Rate cut escalates building society war

Yorkshire, the UK's tenth-largest building society, yesterday piled the pressure on its rivals that are abandoning mutal status and converting into banks, by announcing a cut in its variable mortgage rates to a new low of 6.99 per cent, writes Nic Cicutti.

The society's move places it alongside Bradford & Bingley and Nationwide, which have already dropped the cost of their home loans to the same level.

Yorkshire's cut from 7.39 per cent, worth more than pounds 10 a month off the cost of a typical pounds 50,000 loan, takes effect on 1 April for its 150,000 borrowers on variable rates.

David Anderson, a general manager at Yorkshire, said: "There is now clear blue water emerging between those societies which intend to remain mutual and those which plan to, or have already converted to, plc status.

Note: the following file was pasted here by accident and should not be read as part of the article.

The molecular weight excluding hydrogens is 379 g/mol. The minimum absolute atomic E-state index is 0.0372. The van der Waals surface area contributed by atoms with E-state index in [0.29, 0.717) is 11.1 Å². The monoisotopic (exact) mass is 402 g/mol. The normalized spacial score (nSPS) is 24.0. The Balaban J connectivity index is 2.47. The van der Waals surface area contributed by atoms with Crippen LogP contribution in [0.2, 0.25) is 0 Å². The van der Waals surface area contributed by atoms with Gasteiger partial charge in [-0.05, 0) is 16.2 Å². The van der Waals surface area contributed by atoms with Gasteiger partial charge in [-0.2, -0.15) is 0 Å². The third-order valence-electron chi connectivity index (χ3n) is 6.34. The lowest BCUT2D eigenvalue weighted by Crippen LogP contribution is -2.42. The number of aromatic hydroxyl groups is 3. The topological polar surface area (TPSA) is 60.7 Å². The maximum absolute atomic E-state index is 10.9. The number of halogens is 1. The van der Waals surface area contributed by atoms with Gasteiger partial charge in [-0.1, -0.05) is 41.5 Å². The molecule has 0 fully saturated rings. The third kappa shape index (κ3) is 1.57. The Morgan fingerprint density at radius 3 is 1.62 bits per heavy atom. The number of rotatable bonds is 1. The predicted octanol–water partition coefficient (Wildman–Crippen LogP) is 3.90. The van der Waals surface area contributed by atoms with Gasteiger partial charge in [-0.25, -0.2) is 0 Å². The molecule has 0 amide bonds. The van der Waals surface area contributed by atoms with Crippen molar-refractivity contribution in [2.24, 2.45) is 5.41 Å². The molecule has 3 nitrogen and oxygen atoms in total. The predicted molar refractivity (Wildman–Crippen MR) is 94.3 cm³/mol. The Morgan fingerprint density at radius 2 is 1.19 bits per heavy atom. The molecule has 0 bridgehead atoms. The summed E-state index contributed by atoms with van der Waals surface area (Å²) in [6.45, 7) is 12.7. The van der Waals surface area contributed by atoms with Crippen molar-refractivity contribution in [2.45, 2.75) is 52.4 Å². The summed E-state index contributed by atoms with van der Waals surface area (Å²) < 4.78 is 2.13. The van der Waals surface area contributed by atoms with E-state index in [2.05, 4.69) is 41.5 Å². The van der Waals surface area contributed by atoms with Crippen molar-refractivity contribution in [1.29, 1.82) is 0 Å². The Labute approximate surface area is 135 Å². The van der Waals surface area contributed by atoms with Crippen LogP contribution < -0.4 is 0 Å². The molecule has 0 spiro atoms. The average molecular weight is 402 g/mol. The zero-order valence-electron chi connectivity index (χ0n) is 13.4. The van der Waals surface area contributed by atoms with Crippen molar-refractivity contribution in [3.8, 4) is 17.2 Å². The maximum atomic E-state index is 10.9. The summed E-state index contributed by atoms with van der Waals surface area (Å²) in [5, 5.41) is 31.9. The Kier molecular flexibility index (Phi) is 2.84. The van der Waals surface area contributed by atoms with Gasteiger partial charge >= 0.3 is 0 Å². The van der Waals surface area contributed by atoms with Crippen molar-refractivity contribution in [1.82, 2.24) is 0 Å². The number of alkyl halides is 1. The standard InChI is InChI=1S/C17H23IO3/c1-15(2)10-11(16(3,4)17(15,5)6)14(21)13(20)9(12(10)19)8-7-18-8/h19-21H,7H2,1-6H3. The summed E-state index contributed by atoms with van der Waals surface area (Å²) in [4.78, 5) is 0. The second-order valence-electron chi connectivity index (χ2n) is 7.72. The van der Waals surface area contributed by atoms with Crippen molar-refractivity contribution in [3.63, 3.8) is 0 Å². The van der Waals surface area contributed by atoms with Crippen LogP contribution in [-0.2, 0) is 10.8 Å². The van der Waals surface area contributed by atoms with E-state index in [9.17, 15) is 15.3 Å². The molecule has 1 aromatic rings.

"We believe that lenders with external shareholders will inevitably give a worse deal to customers. The Yorkshire is optimistic that [our] investment levels will not need to be reduced following this latest move."

His comments come as three of the top four building societies - Halifax, Woolwich and Alliance & Leicester - prepare for a public flotation next year. All of them now charge 7.25 per cent to variable rate borrowers.

Separately, Woolwich Building Society yesterday sold its 16-strong chain of upmarket estate agents, Chestertons residential, for pounds 8m. The deal returns the chain to Chesterton International, the group which sold it to Prudential in 1986.